In recent studies based on the velocity field of Cepheids, Mishurov
et al. (1997) and Mishurov & Zenina (1999) obtained a set of
spiral arm parameters which clearly differ from those adopted here
(e.g., in Mishurov & Zenina (1999),
and
km s ## 4.1. Scorpio-Centaurus associationBecause of the short age of these stars and the quality of our data
we are able to determine quite precisely these stars' kinematic age,
defined as the time at which they were most concentrated in space -
assuming that they are gravitationally unbound. We consider here only
those stars in B1 that are concentrated in space (see Fig. 7 in
Paper I). With the exception of HIP84970 and HIP74449, all of
these stars were classified as members of Sco-Cen association by
de Zeeuw et al. (de Zeeuw et al.,
1999)
The evolution of the errors or dispersions in the stellar position and velocity can be calculated more precisely by means of the epicycle approximation (Eqs. A2). We now consider the fact that the observed dispersion in position inside a given MG (, where is the distance from the LSR to a given star) can be decomposed into two parts, i.e. where is the MG intrinsic dispersion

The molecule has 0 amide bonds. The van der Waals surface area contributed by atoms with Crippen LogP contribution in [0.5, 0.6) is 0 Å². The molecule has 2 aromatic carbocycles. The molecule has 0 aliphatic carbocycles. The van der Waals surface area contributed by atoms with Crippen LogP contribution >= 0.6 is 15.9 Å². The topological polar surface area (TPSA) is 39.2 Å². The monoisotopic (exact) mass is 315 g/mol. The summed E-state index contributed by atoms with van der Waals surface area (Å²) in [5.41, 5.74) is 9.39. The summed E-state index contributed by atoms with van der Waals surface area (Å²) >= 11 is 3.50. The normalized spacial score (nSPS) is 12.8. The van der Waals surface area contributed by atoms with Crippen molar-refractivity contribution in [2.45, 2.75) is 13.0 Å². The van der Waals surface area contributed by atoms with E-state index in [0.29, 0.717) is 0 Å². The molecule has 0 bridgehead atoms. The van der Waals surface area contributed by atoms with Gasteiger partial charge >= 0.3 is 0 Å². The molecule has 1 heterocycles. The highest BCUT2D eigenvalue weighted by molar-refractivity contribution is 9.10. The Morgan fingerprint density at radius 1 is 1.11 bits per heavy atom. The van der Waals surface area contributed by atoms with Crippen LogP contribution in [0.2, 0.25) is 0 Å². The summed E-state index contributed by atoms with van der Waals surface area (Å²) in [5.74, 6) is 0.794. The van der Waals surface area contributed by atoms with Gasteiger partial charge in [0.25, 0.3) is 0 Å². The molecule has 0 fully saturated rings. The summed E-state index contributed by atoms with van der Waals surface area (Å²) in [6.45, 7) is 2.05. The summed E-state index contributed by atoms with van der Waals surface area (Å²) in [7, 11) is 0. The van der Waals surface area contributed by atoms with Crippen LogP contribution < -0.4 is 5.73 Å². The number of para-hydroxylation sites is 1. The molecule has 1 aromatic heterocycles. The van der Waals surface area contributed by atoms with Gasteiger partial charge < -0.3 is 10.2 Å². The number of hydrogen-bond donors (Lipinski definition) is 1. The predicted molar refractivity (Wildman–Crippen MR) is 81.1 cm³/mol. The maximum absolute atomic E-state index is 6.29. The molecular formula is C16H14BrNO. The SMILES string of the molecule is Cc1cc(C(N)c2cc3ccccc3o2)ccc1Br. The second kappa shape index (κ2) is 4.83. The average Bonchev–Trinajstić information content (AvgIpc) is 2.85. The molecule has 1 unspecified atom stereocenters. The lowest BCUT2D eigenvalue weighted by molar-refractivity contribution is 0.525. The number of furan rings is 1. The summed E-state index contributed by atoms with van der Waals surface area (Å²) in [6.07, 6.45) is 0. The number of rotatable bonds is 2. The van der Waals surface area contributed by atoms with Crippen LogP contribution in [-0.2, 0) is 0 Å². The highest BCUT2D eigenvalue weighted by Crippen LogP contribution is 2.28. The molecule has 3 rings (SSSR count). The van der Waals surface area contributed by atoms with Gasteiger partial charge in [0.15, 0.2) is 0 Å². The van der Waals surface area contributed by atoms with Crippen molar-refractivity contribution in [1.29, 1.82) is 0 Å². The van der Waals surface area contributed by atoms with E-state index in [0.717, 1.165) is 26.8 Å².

at the time Since both and
can be easily determined at
different epochs ( can be calculated
by integrating the stellar orbits until time
There is a clear discrepancy between the kinematic and the "photometric" age of B1. This could be due to several reasons. First of all, most of the stars in B1 are massive, and their atmospheres are probably rotating very quickly. Thus, the observed photometric colors are affected by this rotation, and so are the derived atmospheric parameters. The photometric ages, determined from these atmospheric parameters and stellar evolutionary models (Asiain et al., 1997), are systematically overestimated because of this effect. In order to evaluate this effect, we have corrected the observed photometric colors for rotation by considering a constant angle of inclination between the line of sight and the rotation angle (), and a constant atmospheric angular velocity (, where is the critical angular velocity). In this way we obtain a mean age yr, and even smaller values for . More details on the correction for atmospheric rotation can be found in Figueras & Blasi (1998). Second, before applying our method to detect moving groups (Paper I) we eliminated all stars with relative errors in age bigger than 100%, which slightly bias the age of young groups to larger values. In a recent study de Zeeuw et al. (1999) carried out a census